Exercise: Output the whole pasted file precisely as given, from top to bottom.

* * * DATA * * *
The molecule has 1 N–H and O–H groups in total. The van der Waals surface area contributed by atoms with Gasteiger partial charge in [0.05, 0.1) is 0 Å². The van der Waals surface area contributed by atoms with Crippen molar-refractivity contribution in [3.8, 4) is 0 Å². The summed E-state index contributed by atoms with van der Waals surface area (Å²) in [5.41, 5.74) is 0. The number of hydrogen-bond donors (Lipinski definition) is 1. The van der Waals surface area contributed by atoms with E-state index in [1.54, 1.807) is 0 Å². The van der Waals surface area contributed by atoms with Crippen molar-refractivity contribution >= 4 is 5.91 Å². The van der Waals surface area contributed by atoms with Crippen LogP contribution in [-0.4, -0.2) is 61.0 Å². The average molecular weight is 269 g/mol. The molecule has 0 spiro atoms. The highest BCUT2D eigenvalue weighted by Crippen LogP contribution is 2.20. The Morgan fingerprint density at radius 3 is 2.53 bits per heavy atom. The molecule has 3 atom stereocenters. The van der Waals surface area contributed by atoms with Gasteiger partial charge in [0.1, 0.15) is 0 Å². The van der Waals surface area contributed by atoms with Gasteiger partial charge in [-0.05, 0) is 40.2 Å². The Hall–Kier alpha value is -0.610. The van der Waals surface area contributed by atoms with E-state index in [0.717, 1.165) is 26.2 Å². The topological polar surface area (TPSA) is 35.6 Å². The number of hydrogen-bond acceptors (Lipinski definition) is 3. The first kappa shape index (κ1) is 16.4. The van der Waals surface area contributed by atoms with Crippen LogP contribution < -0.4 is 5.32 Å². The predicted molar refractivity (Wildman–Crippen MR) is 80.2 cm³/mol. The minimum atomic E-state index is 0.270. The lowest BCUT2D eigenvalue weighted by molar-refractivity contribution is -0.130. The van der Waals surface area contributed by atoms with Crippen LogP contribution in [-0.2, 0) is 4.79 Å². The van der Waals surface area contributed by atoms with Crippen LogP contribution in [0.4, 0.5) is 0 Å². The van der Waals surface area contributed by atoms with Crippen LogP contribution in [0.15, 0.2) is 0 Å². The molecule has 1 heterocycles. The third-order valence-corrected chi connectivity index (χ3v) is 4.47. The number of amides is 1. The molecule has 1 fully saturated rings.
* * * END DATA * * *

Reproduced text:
The molecule has 1 N–H and O–H groups in total. The van der Waals surface area contributed by atoms with Gasteiger partial charge in [0.05, 0.1) is 0 Å². The van der Waals surface area contributed by atoms with Crippen molar-refractivity contribution in [3.8, 4) is 0 Å². The summed E-state index contributed by atoms with van der Waals surface area (Å²) in [5.41, 5.74) is 0. The number of hydrogen-bond donors (Lipinski definition) is 1. The van der Waals surface area contributed by atoms with E-state index in [1.54, 1.807) is 0 Å². The van der Waals surface area contributed by atoms with Crippen molar-refractivity contribution >= 4 is 5.91 Å². The van der Waals surface area contributed by atoms with Crippen LogP contribution in [-0.4, -0.2) is 61.0 Å². The average molecular weight is 269 g/mol. The molecule has 0 spiro atoms. The highest BCUT2D eigenvalue weighted by Crippen LogP contribution is 2.20. The Morgan fingerprint density at radius 3 is 2.53 bits per heavy atom. The molecule has 3 atom stereocenters. The van der Waals surface area contributed by atoms with Gasteiger partial charge in [0.1, 0.15) is 0 Å². The van der Waals surface area contributed by atoms with Gasteiger partial charge in [-0.05, 0) is 40.2 Å². The Hall–Kier alpha value is -0.610. The van der Waals surface area contributed by atoms with E-state index in [0.717, 1.165) is 26.2 Å². The topological polar surface area (TPSA) is 35.6 Å². The number of hydrogen-bond acceptors (Lipinski definition) is 3. The first kappa shape index (κ1) is 16.4. The van der Waals surface area contributed by atoms with Crippen LogP contribution < -0.4 is 5.32 Å². The predicted molar refractivity (Wildman–Crippen MR) is 80.2 cm³/mol. The minimum atomic E-state index is 0.270. The lowest BCUT2D eigenvalue weighted by molar-refractivity contribution is -0.130. The van der Waals surface area contributed by atoms with Crippen LogP contribution in [-0.2, 0) is 4.79 Å². The van der Waals surface area contributed by atoms with Crippen LogP contribution in [0.4, 0.5) is 0 Å². The van der Waals surface area contributed by atoms with Crippen LogP contribution in [0.15, 0.2) is 0 Å². The molecule has 1 heterocycles. The third-order valence-corrected chi connectivity index (χ3v) is 4.47. The number of amides is 1. The molecule has 1 fully saturated rings.